As a Muslim teenager growing up in America, one of the clearest memories I have is my parents swatting at my hand when I went to turn on the car radio in the month of Ramadan. It was usually followed up with, “Eh, no music! It’s Ramadan. None of this Rap-Bap, Punk-Dunk during the holy month!” They would then pop in a cassette tape of Quranic verses while I would teenage rage stew in the passenger seat.
The thing is, Ramadan isn’t just a month of fasting from water and food, sun up to sun down. You are supposed to refrain from cigarettes, sex, dirty thoughts, being mean – a basic month of showing restraint. And given the content of most pop music on the radio, I’d say the lyrics are quite questionable, especially given the month of Ramadan. Some scholars will even say that music in Islam is haram, or forbidden, even outside of Ramadan.
But I believe music has the ability to transport us from the grind, shift us from the most entrenched ideas, and persuade us to act, even regarding the most difficult social justice issues. Whether you are fasting for Ramadan or showing up for Muslims at airport protests, I’ve found a few tracks that I would give a thumbs up to for Ramadan listening this season. These tracks are by Muslim-American musicians singing some pretty powerful lyrics, and you don’t have to be Muslim to enjoy them.
“Inshallah, Mashallah, Hopefully No Marshall Law,” the opening line of Swet Shop Boys’ song “T5,” is hands down one of the most powerful lyrics of this moment. So powerful, it was used as protest chant at LAX when 8,000 people showed up to protest the Muslim Ban earlier this year. Swet Shop Boys is a dynamic duo of Riz Ahmed (who you might recognize from Rogue One and The Night Of) and Heems, aka Himanshu Suri (formerly of Das Racist).
This beautiful song celebrates the lives of refugees. It was written in direct response to the burgeoning idea of banning people from traveling freely in North America. The video uses footage shot in 19 nations over five years through travels with Islamic Relief USA. The rapper is an Iraqi-Canadian Mash-UP who goes by the name of Narcy and is always playing with lyrics on the the margins of being Muslim such as his song “Phatwa.”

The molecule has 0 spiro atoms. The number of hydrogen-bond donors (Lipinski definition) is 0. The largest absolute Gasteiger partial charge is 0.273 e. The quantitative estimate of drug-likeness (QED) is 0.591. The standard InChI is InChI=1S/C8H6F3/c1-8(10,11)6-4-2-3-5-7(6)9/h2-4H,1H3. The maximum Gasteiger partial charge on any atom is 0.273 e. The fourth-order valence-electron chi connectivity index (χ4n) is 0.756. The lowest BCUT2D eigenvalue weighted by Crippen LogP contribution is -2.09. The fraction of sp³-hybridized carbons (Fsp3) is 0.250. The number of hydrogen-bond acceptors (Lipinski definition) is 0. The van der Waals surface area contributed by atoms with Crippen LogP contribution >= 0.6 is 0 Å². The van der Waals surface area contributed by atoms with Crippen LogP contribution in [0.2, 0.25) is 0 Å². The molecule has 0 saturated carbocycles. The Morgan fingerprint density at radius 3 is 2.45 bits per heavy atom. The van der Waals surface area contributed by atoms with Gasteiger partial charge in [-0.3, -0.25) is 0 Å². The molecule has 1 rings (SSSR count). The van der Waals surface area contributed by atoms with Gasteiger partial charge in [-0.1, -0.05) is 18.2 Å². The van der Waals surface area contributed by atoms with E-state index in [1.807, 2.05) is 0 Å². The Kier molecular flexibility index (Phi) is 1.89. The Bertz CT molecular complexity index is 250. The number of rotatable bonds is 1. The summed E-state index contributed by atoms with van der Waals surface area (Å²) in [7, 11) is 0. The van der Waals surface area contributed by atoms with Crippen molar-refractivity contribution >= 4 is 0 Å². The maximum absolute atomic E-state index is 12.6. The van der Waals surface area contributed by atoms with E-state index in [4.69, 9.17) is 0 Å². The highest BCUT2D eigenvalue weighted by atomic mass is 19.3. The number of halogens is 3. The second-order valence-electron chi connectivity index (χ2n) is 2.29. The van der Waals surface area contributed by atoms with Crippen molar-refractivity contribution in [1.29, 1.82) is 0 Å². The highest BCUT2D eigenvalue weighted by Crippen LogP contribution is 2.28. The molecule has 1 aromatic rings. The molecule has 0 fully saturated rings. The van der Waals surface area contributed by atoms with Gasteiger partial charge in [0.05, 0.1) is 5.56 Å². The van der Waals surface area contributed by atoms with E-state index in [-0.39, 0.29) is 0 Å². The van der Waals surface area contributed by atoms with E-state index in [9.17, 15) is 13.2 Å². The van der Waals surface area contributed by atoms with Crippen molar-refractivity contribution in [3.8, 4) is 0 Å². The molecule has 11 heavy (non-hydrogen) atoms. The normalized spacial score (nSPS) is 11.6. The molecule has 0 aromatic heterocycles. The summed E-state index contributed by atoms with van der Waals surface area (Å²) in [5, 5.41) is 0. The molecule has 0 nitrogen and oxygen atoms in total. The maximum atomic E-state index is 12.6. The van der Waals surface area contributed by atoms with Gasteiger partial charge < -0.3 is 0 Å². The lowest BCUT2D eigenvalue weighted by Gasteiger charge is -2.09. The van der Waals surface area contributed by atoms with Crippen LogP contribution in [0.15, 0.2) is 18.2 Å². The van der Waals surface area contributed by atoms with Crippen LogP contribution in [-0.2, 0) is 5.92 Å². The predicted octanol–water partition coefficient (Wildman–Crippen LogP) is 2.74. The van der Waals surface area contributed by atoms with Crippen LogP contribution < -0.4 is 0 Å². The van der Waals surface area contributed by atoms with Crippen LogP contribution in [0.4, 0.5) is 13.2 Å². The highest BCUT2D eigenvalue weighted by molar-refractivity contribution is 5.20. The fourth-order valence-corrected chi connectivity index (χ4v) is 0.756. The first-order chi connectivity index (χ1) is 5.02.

A hijab is a piece of cloth that is worn by some Muslim women. In the Western world, the hijab has turned into a symbol of tokenization and oppression. Mainstream media can’t stop talking about orientalization of a Muslim woman in hijab — taking the narrative from the very women wearing them. Which is why this video for Mona Haydar’s empowering “Hijabi” is so femme fatale, especially with lyrics like: “You only see Oriental/ You steady working that dental/ You poppin off at the lip/ And run ya mouth like a treadmill/ Not your exotic vacation/ I’m bored with your fascination.” Preach.
Remember when the Yemeni bodega owners of New York City shut down for a day in protest of Trump’s attack on Muslims? The whole city closed up shop. In this song, Queens-based Anik Khan pays tribute to the Arab and Yemeni workers and how they lovingly use the term “habibi” and always serve their neighborhoods. In Arabic, the word habibi means “beloved.”